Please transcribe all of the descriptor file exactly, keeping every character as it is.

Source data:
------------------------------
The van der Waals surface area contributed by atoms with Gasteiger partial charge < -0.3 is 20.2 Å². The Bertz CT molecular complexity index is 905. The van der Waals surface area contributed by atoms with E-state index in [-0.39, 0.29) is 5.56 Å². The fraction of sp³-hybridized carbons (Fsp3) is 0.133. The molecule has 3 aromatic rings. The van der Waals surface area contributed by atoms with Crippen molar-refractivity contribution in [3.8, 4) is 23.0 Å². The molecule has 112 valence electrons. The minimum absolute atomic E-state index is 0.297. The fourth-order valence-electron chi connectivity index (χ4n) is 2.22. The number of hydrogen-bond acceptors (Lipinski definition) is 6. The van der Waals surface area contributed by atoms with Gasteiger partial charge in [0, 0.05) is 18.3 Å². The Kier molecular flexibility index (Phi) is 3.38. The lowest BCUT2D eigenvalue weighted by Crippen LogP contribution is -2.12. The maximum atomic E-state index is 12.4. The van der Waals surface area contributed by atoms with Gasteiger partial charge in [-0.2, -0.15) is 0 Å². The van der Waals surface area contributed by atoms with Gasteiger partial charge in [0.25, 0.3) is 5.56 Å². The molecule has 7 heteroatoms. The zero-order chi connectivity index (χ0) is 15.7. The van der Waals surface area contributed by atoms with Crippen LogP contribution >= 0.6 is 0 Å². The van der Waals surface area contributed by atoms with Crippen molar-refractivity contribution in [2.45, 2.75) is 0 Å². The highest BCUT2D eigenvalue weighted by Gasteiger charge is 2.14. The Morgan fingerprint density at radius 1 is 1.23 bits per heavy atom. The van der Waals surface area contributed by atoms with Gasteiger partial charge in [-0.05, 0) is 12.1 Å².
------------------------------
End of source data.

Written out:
The van der Waals surface area contributed by atoms with Gasteiger partial charge < -0.3 is 20.2 Å². The Bertz CT molecular complexity index is 905. The van der Waals surface area contributed by atoms with E-state index in [-0.39, 0.29) is 5.56 Å². The fraction of sp³-hybridized carbons (Fsp3) is 0.133. The molecule has 3 aromatic rings. The van der Waals surface area contributed by atoms with Crippen molar-refractivity contribution in [3.8, 4) is 23.0 Å². The molecule has 112 valence electrons. The minimum absolute atomic E-state index is 0.297. The fourth-order valence-electron chi connectivity index (χ4n) is 2.22. The number of hydrogen-bond acceptors (Lipinski definition) is 6. The van der Waals surface area contributed by atoms with Gasteiger partial charge in [0, 0.05) is 18.3 Å². The Kier molecular flexibility index (Phi) is 3.38. The lowest BCUT2D eigenvalue weighted by Crippen LogP contribution is -2.12. The maximum atomic E-state index is 12.4. The van der Waals surface area contributed by atoms with Gasteiger partial charge in [-0.2, -0.15) is 0 Å². The van der Waals surface area contributed by atoms with Gasteiger partial charge in [0.25, 0.3) is 5.56 Å². The molecule has 7 heteroatoms. The zero-order chi connectivity index (χ0) is 15.7. The van der Waals surface area contributed by atoms with Crippen LogP contribution >= 0.6 is 0 Å². The van der Waals surface area contributed by atoms with Crippen molar-refractivity contribution in [2.45, 2.75) is 0 Å². The highest BCUT2D eigenvalue weighted by Gasteiger charge is 2.14. The Morgan fingerprint density at radius 1 is 1.23 bits per heavy atom. The van der Waals surface area contributed by atoms with Gasteiger partial charge in [-0.05, 0) is 12.1 Å².